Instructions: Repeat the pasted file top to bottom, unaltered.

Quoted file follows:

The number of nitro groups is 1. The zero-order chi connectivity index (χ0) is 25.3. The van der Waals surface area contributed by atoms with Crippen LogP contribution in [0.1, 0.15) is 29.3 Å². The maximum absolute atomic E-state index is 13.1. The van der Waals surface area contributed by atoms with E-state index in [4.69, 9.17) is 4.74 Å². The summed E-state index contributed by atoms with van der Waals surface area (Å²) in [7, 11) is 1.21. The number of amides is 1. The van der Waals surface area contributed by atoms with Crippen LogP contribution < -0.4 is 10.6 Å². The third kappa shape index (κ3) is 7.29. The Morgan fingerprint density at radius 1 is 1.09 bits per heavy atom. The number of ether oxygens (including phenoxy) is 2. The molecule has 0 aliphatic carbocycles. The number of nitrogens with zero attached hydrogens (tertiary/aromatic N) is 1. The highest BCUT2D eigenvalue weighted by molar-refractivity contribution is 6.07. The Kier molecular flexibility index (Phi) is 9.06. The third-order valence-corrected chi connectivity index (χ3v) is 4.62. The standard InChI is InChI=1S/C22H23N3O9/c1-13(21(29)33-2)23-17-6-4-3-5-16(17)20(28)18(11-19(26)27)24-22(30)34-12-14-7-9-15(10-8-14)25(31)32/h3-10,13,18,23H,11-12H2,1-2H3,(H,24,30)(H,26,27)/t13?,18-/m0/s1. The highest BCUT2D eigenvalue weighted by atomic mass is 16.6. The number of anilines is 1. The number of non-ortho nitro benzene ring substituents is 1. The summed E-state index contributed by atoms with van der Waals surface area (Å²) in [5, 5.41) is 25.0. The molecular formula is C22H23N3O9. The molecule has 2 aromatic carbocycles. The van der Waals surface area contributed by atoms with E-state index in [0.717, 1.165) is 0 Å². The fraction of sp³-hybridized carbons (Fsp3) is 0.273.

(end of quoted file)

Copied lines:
The number of nitro groups is 1. The zero-order chi connectivity index (χ0) is 25.3. The van der Waals surface area contributed by atoms with Crippen LogP contribution in [0.1, 0.15) is 29.3 Å². The maximum absolute atomic E-state index is 13.1. The van der Waals surface area contributed by atoms with E-state index in [4.69, 9.17) is 4.74 Å². The summed E-state index contributed by atoms with van der Waals surface area (Å²) in [7, 11) is 1.21. The number of amides is 1. The van der Waals surface area contributed by atoms with Crippen LogP contribution < -0.4 is 10.6 Å². The third kappa shape index (κ3) is 7.29. The Morgan fingerprint density at radius 1 is 1.09 bits per heavy atom. The number of ether oxygens (including phenoxy) is 2. The molecule has 0 aliphatic carbocycles. The number of nitrogens with zero attached hydrogens (tertiary/aromatic N) is 1. The highest BCUT2D eigenvalue weighted by molar-refractivity contribution is 6.07. The Kier molecular flexibility index (Phi) is 9.06. The third-order valence-corrected chi connectivity index (χ3v) is 4.62. The standard InChI is InChI=1S/C22H23N3O9/c1-13(21(29)33-2)23-17-6-4-3-5-16(17)20(28)18(11-19(26)27)24-22(30)34-12-14-7-9-15(10-8-14)25(31)32/h3-10,13,18,23H,11-12H2,1-2H3,(H,24,30)(H,26,27)/t13?,18-/m0/s1. The highest BCUT2D eigenvalue weighted by atomic mass is 16.6. The number of anilines is 1. The number of non-ortho nitro benzene ring substituents is 1. The summed E-state index contributed by atoms with van der Waals surface area (Å²) in [5, 5.41) is 25.0. The molecular formula is C22H23N3O9. The molecule has 2 aromatic carbocycles. The van der Waals surface area contributed by atoms with E-state index in [0.717, 1.165) is 0 Å². The fraction of sp³-hybridized carbons (Fsp3) is 0.273.